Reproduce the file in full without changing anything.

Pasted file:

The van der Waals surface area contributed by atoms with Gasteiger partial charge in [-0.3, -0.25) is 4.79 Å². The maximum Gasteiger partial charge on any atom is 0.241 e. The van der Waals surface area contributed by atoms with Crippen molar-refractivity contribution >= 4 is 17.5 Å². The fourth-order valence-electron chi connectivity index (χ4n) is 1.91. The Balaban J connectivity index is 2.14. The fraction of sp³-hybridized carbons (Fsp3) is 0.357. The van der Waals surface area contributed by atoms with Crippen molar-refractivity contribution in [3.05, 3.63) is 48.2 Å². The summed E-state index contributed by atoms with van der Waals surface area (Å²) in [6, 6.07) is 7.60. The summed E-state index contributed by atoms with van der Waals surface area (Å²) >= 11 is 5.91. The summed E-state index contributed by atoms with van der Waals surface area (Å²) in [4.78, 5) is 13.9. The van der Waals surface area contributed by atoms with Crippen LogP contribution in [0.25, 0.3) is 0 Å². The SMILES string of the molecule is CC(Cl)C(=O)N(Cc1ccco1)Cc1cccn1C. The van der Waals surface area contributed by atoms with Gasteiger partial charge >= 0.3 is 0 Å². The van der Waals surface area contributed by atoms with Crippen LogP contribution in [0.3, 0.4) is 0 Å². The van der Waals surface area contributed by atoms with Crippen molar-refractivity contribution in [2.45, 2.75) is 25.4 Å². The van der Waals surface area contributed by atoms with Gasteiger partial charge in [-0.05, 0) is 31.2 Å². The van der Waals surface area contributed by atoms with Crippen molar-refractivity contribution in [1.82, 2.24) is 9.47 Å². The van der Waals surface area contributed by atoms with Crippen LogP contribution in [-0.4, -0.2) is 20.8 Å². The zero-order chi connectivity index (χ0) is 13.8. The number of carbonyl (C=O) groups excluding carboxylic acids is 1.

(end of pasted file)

The van der Waals surface area contributed by atoms with Gasteiger partial charge in [-0.3, -0.25) is 4.79 Å². The maximum Gasteiger partial charge on any atom is 0.241 e. The van der Waals surface area contributed by atoms with Crippen molar-refractivity contribution >= 4 is 17.5 Å². The fourth-order valence-electron chi connectivity index (χ4n) is 1.91. The Balaban J connectivity index is 2.14. The fraction of sp³-hybridized carbons (Fsp3) is 0.357. The van der Waals surface area contributed by atoms with Crippen molar-refractivity contribution in [3.05, 3.63) is 48.2 Å². The summed E-state index contributed by atoms with van der Waals surface area (Å²) in [6, 6.07) is 7.60. The summed E-state index contributed by atoms with van der Waals surface area (Å²) >= 11 is 5.91. The summed E-state index contributed by atoms with van der Waals surface area (Å²) in [4.78, 5) is 13.9. The van der Waals surface area contributed by atoms with Crippen LogP contribution in [0.25, 0.3) is 0 Å². The SMILES string of the molecule is CC(Cl)C(=O)N(Cc1ccco1)Cc1cccn1C. The van der Waals surface area contributed by atoms with Gasteiger partial charge >= 0.3 is 0 Å². The van der Waals surface area contributed by atoms with Crippen LogP contribution in [0.3, 0.4) is 0 Å². The van der Waals surface area contributed by atoms with Crippen molar-refractivity contribution in [2.45, 2.75) is 25.4 Å². The van der Waals surface area contributed by atoms with Gasteiger partial charge in [-0.05, 0) is 31.2 Å². The van der Waals surface area contributed by atoms with Crippen molar-refractivity contribution in [1.82, 2.24) is 9.47 Å². The van der Waals surface area contributed by atoms with Crippen LogP contribution in [-0.4, -0.2) is 20.8 Å². The zero-order chi connectivity index (χ0) is 13.8. The number of carbonyl (C=O) groups excluding carboxylic acids is 1.